• Healthcare expenditures for employees with high levels of stress are 46% higher than those with low levels of stress.
• Job stress is estimated to cost U.S. industry more than $300 billion a year in absenteeism, turnover, diminished productivity and medical, legal, and insurance costs.
• For the average company, turnover costs more than 12% of pre-tax income and for those at the high end of stress, these costs can reach almost 40% of earnings.
• 52% percent of employees say that job demands interfere with family or home responsibilities.

These are all terrible statistics, and we of course want to reduce workplace stress and its determinants. However consider another recent survey – asking why people stay at a given job – and note that workers do not cite low stress. Rather, they point to positive features of work, precisely those of concern to positive psychology:
• Exciting and challenging work.
• Opportunities for career growth, learning, and development.
• High-quality co-workers.
• Fair pay.
• Supportive management.

Which leads me to mention an American Psychological Association program that identifies – locally and nationally – and honors workplaces with these sorts of features, dubbed psychologically healthy workplaces:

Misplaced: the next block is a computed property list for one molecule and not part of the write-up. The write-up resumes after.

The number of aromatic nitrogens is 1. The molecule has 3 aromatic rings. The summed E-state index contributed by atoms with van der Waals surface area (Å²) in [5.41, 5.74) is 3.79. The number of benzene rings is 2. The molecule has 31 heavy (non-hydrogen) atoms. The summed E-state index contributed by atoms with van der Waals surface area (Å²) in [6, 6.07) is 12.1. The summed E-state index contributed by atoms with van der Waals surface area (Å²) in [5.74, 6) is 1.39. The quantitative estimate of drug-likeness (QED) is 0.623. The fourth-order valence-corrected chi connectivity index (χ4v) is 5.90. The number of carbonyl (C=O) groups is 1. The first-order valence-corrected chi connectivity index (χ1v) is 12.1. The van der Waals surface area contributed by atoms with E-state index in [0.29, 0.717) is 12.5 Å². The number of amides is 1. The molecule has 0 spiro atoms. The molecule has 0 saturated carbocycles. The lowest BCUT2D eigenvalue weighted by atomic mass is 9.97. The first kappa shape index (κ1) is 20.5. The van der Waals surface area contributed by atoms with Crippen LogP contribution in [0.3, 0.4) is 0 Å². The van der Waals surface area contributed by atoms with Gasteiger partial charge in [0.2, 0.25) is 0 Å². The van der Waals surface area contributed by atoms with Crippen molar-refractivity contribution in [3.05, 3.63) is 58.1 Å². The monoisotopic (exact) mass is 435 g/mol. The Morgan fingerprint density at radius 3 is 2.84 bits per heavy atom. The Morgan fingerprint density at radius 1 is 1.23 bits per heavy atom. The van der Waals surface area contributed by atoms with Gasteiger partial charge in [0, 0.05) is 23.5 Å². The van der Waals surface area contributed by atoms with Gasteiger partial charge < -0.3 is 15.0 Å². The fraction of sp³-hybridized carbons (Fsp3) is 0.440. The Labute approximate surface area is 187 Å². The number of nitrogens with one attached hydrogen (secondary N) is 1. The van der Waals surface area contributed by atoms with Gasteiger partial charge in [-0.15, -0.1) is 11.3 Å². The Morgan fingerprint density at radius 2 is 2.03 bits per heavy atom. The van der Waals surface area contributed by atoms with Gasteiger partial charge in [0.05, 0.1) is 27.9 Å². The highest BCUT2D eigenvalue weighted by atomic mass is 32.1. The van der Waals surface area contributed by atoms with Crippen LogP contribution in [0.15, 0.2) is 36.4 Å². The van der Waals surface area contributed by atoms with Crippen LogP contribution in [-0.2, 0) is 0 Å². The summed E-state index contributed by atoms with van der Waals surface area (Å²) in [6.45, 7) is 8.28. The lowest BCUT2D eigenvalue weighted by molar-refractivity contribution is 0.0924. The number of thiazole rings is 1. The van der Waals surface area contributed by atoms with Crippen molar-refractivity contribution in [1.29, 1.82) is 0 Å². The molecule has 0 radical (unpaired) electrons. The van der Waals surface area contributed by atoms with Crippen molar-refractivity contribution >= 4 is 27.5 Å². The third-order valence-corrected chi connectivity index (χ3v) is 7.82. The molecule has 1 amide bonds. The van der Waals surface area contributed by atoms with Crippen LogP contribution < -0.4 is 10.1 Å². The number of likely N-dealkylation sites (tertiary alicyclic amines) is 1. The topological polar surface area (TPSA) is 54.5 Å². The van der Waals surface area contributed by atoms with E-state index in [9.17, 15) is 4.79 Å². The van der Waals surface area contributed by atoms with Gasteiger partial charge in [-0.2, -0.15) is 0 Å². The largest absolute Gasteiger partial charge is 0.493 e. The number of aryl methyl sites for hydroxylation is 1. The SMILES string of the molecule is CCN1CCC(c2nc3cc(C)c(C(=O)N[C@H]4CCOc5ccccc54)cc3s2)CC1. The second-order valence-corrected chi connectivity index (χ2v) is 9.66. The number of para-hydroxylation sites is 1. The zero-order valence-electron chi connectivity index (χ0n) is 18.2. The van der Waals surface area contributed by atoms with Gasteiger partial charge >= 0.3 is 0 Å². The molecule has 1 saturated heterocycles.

• Employee involvement.
• Work-life balance.
• Employee growth and development.
• Health and safety.
• Employee recognition.

Psychologically healthy workplaces are demonstrably good ones, from the perspective of management and workers. Compared to typical workplaces, they are less stressful, have lower turnover, and higher worker satisfaction (and everything that follows from that). These results are unsurprising but important.

Such workplaces often have innovative practices and features, from cafeterias to on-site daycare to paid sabbaticals to compressed work weeks. Appreciate that it is not the practices per se that matter but what they mean within the corporate cultures.